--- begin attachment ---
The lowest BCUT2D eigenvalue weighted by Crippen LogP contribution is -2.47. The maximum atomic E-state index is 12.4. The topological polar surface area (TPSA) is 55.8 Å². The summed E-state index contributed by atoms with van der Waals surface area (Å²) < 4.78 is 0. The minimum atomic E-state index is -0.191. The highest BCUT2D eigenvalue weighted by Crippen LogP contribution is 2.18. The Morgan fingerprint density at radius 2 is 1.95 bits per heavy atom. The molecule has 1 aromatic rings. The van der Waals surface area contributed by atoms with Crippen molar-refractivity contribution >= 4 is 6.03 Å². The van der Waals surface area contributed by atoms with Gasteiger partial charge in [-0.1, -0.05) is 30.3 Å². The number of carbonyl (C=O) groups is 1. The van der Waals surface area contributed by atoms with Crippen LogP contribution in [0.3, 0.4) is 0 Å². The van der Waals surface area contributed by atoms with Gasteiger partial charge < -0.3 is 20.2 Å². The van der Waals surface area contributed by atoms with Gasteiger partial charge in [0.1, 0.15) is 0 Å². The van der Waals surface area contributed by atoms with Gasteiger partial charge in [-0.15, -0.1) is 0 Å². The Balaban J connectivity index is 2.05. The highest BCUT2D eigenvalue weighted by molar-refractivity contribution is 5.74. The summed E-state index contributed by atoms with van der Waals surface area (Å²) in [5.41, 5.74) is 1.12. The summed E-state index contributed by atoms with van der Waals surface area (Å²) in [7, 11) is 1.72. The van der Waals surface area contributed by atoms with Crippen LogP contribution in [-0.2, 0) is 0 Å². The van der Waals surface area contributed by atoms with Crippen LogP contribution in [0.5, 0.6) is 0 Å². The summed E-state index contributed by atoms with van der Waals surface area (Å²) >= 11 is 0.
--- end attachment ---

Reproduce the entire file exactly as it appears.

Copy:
The lowest BCUT2D eigenvalue weighted by Crippen LogP contribution is -2.47. The maximum atomic E-state index is 12.4. The topological polar surface area (TPSA) is 55.8 Å². The summed E-state index contributed by atoms with van der Waals surface area (Å²) < 4.78 is 0. The minimum atomic E-state index is -0.191. The highest BCUT2D eigenvalue weighted by Crippen LogP contribution is 2.18. The Morgan fingerprint density at radius 2 is 1.95 bits per heavy atom. The molecule has 1 aromatic rings. The van der Waals surface area contributed by atoms with Crippen molar-refractivity contribution >= 4 is 6.03 Å². The van der Waals surface area contributed by atoms with Gasteiger partial charge in [-0.1, -0.05) is 30.3 Å². The number of carbonyl (C=O) groups is 1. The van der Waals surface area contributed by atoms with Crippen LogP contribution in [0.3, 0.4) is 0 Å². The van der Waals surface area contributed by atoms with Gasteiger partial charge < -0.3 is 20.2 Å². The van der Waals surface area contributed by atoms with Gasteiger partial charge in [0.1, 0.15) is 0 Å². The van der Waals surface area contributed by atoms with Gasteiger partial charge in [-0.15, -0.1) is 0 Å². The Balaban J connectivity index is 2.05. The highest BCUT2D eigenvalue weighted by molar-refractivity contribution is 5.74. The summed E-state index contributed by atoms with van der Waals surface area (Å²) in [5.41, 5.74) is 1.12. The summed E-state index contributed by atoms with van der Waals surface area (Å²) in [7, 11) is 1.72. The van der Waals surface area contributed by atoms with Crippen LogP contribution in [-0.2, 0) is 0 Å². The van der Waals surface area contributed by atoms with Crippen LogP contribution in [0.5, 0.6) is 0 Å². The summed E-state index contributed by atoms with van der Waals surface area (Å²) >= 11 is 0.